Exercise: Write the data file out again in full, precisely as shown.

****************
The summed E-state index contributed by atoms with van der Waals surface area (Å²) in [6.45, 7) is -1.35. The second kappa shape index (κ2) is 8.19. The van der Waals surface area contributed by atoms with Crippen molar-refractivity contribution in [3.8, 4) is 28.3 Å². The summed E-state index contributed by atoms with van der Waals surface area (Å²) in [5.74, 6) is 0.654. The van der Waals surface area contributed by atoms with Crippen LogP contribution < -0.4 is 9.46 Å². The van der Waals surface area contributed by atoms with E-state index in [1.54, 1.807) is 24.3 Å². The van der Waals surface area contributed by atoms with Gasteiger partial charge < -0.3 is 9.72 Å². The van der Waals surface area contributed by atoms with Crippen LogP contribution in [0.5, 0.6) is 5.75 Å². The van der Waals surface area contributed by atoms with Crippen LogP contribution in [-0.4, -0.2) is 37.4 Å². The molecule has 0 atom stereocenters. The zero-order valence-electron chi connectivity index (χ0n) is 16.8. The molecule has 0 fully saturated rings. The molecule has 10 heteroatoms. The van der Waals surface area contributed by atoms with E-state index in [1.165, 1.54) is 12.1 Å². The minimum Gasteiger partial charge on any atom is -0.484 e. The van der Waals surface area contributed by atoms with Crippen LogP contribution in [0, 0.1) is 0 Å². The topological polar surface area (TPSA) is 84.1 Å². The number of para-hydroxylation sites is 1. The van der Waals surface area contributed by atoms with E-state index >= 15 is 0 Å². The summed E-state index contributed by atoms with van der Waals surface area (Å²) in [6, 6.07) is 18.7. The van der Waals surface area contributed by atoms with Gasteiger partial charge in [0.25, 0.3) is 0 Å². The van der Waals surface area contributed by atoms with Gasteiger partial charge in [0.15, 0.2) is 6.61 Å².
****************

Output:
The summed E-state index contributed by atoms with van der Waals surface area (Å²) in [6.45, 7) is -1.35. The second kappa shape index (κ2) is 8.19. The van der Waals surface area contributed by atoms with Crippen molar-refractivity contribution in [3.8, 4) is 28.3 Å². The summed E-state index contributed by atoms with van der Waals surface area (Å²) in [5.74, 6) is 0.654. The van der Waals surface area contributed by atoms with Crippen LogP contribution < -0.4 is 9.46 Å². The van der Waals surface area contributed by atoms with E-state index in [1.54, 1.807) is 24.3 Å². The van der Waals surface area contributed by atoms with Gasteiger partial charge < -0.3 is 9.72 Å². The van der Waals surface area contributed by atoms with Crippen LogP contribution in [0.5, 0.6) is 5.75 Å². The van der Waals surface area contributed by atoms with Crippen LogP contribution in [-0.4, -0.2) is 37.4 Å². The molecule has 0 atom stereocenters. The zero-order valence-electron chi connectivity index (χ0n) is 16.8. The molecule has 0 fully saturated rings. The molecule has 10 heteroatoms. The van der Waals surface area contributed by atoms with E-state index in [1.165, 1.54) is 12.1 Å². The minimum Gasteiger partial charge on any atom is -0.484 e. The van der Waals surface area contributed by atoms with Crippen LogP contribution in [0, 0.1) is 0 Å². The topological polar surface area (TPSA) is 84.1 Å². The number of para-hydroxylation sites is 1. The van der Waals surface area contributed by atoms with E-state index >= 15 is 0 Å². The summed E-state index contributed by atoms with van der Waals surface area (Å²) in [6, 6.07) is 18.7. The van der Waals surface area contributed by atoms with Gasteiger partial charge in [0.25, 0.3) is 0 Å². The van der Waals surface area contributed by atoms with Gasteiger partial charge in [0.15, 0.2) is 6.61 Å².